- Sjolander P, Johansson H, Djupsjobacka M: Spinal and supraspinal effects of activity in ligament afferents. J Electro Kinesio. 2002, 12: 167-176. 10.1016/S1050-6411(02)00017-2.Google Scholar
- Grod JP, Diakow PR: Effect of neck pain on verticality perception: A cohort study. Arch Phys Med Rehabil. 2002, 83: 412-415. 10.1053/apmr.2002.29660.PubMedGoogle Scholar
- Ohtori S, Takahashi K, Chiba T, Yamagata M, Sameda H, Moriya H: Sensory innervation of the cervical facet joint in rats. Spine. 2001, 26: 147-150. 10.1097/00007632-200101150-00007.PubMedGoogle Scholar
- Sterling M, Jull G, Vicenzino B, Kenardy J: Sensory hypersensitivity occurs soon after whiplash injury and its associated with poor recovery. Pain. 2003, 104: 509-517. 10.1016/S0304-3959(03)00078-2.PubMedGoogle Scholar
- Strasmann TJ, Feilscher TH, Baumann KI, Halata Z: Distribution of sensory receptors in joints of the upper cervical column in the laboratory marsupial monodelphis domestica. Anat Anz. 1999, 181: 199-206. 10.1016/S0940-9602(99)80008-9.Google Scholar
- Treleaven J, Jull G, Sterling M: Dizziness and unsteadiness following whiplash injury: characteristic features and relationship with cervical joint position error. J Rehabil Med. 2003, 35: 36-43. 10.1080/16501970306109.PubMedGoogle Scholar
- Winkelstein BA, McLendon RE, Barbir A, Myers BS: An anatomical investigation of the human cervical facet capsule, quantifying muscle insertion area. J Anat. 2001, 198: 455-461. 10.1046/j.1469-7580.2001.19840455.x.PubMed CentralPubMedGoogle Scholar
- Winkelstein BA, Nightingale RW, Richardson WJ, Myers BS: The cervical facet capsule and its role in whiplash injury: a biomechanical investigation. Spine. 2000, 25: 1238-1246. 10.1097/00007632-200005150-00007.PubMedGoogle Scholar
- Lin CCK, Crago PE: Structural model of the muscle spindle. Ann Biomed Eng. 2002, 30: 68-83. 10.1114/1.1433488.PubMedGoogle Scholar
- Schieppati M, Nardone A, Schmid M: Neck muscle fatigue affects postural control in man. Neuroscience. 2003, 121: 277-285. 10.1016/S0306-4522(03)00439-1.PubMedGoogle Scholar
- Bartsch T, Goadsby PJ: Increased responses in trigeminocervical nociceptive neurons to cervical input after stimulation of the dura mater. Brain. 2003, 126: 1801-1813. 10.1093/brain/awg190.PubMedGoogle Scholar
- Metherate RS, da Costa DC, Herron P, Dykes RW: A thalamic terminus of the lateral cervical nucleus: the lateral division of the posterior nuclear group. J Neurophysiol. 1986, 56: 1498-1520.PubMedGoogle Scholar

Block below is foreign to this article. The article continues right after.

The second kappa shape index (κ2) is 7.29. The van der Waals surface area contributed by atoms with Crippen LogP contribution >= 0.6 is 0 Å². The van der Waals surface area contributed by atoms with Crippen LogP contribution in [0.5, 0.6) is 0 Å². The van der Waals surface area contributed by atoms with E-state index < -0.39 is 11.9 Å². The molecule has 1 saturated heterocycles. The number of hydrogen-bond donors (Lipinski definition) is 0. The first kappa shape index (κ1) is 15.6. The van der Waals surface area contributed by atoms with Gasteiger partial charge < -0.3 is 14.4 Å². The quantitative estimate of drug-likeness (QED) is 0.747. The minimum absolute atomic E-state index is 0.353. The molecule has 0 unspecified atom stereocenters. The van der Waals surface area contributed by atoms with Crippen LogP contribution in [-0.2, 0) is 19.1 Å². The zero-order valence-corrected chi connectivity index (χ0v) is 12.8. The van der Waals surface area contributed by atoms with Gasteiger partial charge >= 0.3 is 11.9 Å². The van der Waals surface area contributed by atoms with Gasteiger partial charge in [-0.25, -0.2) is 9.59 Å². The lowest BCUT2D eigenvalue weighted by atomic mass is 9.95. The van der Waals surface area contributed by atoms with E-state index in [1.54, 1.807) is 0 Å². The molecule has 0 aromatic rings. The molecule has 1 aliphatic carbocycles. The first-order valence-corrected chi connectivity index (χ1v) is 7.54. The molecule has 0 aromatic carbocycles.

- Pompeiano O, Allum JHJ: Vestibulospinal control of posture and locomotion; progress in brain research. 1988, Elsevier Science Publishers, 76:Google Scholar
- Schwabe A, Drepper J, Maschke M, Diener H-C, Timmann D: The role of the human cerebellum in short- and long-term habituation of postural responses. Gait Posture. 2004, 19: 16-23. 10.1016/S0966-6362(03)00006-7.PubMedGoogle Scholar
- McLain RF: Mechanoreceptor endings in human cervical facet joints. Spine. 1994, 19: 495-501.PubMedGoogle Scholar
- Yoganandan N, Knowles SA, Maiman DJ, Pinter FA: Anatomic study of the morphology of human cervical facet joint. Spine. 2003, 28: 2317-2323. 10.1097/01.BRS.0000085356.89103.A5.PubMedGoogle Scholar
- Wyke B: Neurology of the cervical spinal joint. Physiotherapy. 1979, 65: 72-76.PubMedGoogle Scholar
- Ouchi Y, Okada H, Yoshikawa E, Nobezawa S, Futatsubashi M: Brain activation during maintenance of standing postures in humans. Brain. 1999, 122: 329-338. 10.1093/brain/122.2.329.PubMedGoogle Scholar
- Igarashi M, Alford BR, Watanabe T, Maxian CM: Role of neck proprioceptors for the maintenance of dynamic bodily equilibrium in the squirrel monkey. Laryngoscope. 1969, 69: 1713-1727.Google Scholar
- Raymond G: Disturbances of Nervous Function. 1969, New York: John Willey and Son, 1:Google Scholar
- Wyke BD: Neuromuscular mechanisms influencing mandibular posture: a neurologist's review of current concepts. J Dentistry. 1973, 2: 11-20.Google Scholar
- Rubin AM, Woolley SM, Dailey VM, Goebel JA: Postural stability following mild head or whiplash injuries. Am J Otol. 1995, 16: 216-221. 10.1016/0196-0709(95)90108-6.PubMedGoogle Scholar